Well fans, it has now become crystal clear that the Vikings’ many shortcomings start with their woeful offensive line which has barely the vigor to cash a paycheck. Who would ever suspect that we would miss fat old Bryant McKinnie in place of the left tackle, Charlie Johnson, who supposedly went to the Super Bowl to protect Peyton Manning’s blind side? Sunday made it perfectly clear that the early hopeful chirping about the play of Joe Berger at right guard was mere laughing gas, and Phil Loadholt should be issued a sidearm if he is ever to match up to the superior athletes he faces Sunday after Sunday. The others along that line don’t bear mention, being perfectly mediocre.
And then there is the defense which gives up yardage cheerfully and complacently. Do you need third and sixteen – no problem! Our defensive backs are here to serve you! It’s like a fast food joint with great service. Of course, the run defense always melts away when the game is on the line, too. This defense has gone from being stout in recent years, to a patsy when the game is on the line.
It was ironic that two Vikings cast-off cornerbacks should appear in this game, Bennie Sapp, recently released from the Dolphins, and Lito Sheppard, the man who made him expendable in Minnesota, but then failed to contribute enough to be retained beyond that season. As near as I could tell, Sapp played fairly well, but Sheppard led the Raiders with six unassisted tackles. You wonder how a player could fizzle here, which Sheppard obviously did, and then go somewhere else and stand out. Perhaps it points a finger at coaching that cannot figure out how to best utilize individual talent within a scheme? In any case, coaching that cannot discipline players to avoid ten penalties a game should be rearranged.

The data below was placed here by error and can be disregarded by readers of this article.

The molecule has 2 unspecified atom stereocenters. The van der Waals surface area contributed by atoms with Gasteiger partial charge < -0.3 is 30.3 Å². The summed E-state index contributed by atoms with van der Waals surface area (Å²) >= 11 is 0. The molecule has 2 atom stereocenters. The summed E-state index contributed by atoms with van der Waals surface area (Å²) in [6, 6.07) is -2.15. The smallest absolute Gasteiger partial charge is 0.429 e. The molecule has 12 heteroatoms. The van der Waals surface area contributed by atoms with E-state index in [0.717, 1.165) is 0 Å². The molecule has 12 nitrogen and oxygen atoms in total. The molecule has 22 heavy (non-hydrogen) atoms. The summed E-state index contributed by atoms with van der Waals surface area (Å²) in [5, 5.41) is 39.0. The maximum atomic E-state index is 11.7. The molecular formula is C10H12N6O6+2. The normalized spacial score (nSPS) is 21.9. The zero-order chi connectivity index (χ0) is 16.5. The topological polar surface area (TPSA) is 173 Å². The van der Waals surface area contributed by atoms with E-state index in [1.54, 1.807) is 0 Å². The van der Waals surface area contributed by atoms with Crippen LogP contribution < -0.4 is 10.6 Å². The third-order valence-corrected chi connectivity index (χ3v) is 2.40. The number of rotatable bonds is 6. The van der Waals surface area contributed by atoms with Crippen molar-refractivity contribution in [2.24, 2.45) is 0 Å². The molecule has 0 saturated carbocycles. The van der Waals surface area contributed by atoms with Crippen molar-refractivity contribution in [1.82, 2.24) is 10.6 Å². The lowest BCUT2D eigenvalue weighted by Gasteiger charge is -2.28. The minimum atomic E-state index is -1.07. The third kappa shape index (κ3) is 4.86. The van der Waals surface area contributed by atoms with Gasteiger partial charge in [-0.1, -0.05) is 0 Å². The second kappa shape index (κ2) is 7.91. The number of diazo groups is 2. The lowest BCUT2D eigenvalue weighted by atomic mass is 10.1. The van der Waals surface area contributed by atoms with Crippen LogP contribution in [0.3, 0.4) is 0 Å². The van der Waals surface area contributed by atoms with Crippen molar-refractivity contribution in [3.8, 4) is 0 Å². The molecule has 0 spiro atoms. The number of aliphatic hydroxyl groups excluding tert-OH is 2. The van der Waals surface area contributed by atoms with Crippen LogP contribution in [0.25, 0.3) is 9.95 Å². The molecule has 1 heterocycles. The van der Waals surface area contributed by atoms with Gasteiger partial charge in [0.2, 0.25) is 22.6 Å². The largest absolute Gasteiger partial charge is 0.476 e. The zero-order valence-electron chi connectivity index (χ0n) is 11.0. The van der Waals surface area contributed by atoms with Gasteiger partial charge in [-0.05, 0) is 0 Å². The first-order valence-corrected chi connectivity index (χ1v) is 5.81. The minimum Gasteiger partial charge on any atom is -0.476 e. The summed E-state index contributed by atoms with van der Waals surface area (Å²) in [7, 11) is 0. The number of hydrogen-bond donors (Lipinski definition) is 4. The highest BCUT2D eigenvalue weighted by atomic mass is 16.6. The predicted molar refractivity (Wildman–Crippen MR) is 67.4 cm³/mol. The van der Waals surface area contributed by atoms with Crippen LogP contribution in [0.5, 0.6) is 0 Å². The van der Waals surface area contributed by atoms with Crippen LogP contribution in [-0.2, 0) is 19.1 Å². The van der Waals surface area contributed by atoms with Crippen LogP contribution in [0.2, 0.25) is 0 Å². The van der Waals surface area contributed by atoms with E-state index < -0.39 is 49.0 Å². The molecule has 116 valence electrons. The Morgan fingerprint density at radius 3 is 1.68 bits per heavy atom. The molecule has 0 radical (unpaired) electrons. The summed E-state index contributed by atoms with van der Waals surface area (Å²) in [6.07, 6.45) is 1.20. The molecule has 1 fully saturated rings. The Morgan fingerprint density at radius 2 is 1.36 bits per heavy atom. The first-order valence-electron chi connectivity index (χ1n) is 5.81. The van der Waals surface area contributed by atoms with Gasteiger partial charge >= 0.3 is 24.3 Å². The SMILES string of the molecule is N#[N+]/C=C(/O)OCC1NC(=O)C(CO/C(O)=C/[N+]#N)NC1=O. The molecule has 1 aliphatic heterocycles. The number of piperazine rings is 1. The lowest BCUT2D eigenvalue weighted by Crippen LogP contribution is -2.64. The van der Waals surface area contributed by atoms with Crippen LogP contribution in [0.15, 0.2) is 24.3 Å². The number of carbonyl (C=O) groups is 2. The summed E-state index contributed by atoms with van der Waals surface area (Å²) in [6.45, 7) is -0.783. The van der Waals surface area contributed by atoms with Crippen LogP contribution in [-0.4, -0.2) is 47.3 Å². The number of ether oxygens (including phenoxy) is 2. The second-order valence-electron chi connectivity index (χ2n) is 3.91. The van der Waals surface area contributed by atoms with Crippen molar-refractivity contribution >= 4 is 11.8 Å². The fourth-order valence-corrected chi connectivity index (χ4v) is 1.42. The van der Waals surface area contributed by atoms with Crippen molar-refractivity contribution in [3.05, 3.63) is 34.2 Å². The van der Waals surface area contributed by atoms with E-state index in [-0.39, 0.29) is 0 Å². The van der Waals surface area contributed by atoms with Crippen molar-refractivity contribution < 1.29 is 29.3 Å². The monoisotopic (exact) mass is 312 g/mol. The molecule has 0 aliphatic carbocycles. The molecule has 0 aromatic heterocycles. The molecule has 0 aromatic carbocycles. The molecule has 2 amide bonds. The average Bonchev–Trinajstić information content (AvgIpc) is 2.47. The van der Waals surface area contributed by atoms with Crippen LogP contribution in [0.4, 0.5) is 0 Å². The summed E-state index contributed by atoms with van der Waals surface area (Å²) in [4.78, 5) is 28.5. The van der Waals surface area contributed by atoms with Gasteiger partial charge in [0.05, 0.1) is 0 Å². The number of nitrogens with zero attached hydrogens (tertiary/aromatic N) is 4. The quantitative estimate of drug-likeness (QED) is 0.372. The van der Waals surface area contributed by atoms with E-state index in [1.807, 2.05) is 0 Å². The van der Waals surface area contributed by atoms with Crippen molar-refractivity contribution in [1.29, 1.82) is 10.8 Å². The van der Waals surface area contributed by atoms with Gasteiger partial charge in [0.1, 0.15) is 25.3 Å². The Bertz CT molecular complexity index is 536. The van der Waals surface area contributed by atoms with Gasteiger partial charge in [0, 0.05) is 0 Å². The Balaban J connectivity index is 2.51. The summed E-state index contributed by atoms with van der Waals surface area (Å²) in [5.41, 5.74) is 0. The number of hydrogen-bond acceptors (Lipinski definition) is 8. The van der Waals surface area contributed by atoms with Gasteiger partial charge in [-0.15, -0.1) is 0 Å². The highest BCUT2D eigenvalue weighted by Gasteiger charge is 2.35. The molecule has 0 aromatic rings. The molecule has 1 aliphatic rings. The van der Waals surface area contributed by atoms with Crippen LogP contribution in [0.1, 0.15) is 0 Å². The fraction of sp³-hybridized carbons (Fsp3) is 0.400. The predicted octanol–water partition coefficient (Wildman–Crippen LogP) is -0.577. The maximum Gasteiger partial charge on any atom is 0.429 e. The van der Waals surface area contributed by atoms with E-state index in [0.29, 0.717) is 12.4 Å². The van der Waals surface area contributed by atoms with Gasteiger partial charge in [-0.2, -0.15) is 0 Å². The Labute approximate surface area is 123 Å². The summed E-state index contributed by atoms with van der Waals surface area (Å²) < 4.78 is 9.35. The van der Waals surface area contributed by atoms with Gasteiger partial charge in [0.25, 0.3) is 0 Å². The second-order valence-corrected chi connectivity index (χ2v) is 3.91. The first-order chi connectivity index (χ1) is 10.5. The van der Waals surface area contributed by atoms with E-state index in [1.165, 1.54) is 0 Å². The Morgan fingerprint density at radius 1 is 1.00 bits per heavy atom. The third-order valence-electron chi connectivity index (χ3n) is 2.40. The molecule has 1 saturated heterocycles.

Just when it seemed an early exit was the best fan strategy, the Vikes clawed their way back to make a game out of it. You are tempted to speculate that, had Adrian Peterson not gone down, the Vikes might have pulled this one out in spite of everything. Christian Ponder, although showing why it is best not to have to play a rookie QB with the three untimely interceptions, showed plenty of grit, though not enough to fashion a winning drive on the last possession. Still, he makes the game interesting enough to keep the TVs on and the fans in the stadium. He took a fearful pounding, however, and you worry about his future without Adrian Peterson to take some of the pressure off the quarterback position.
Word has it that Peterson suffered the infamous high ankle sprain last Sunday. I fear a scenario that casts him and Ponder in the roles of Robert Redford and Paul Newman at the end of Butch Cassidy and the Sundance Kid.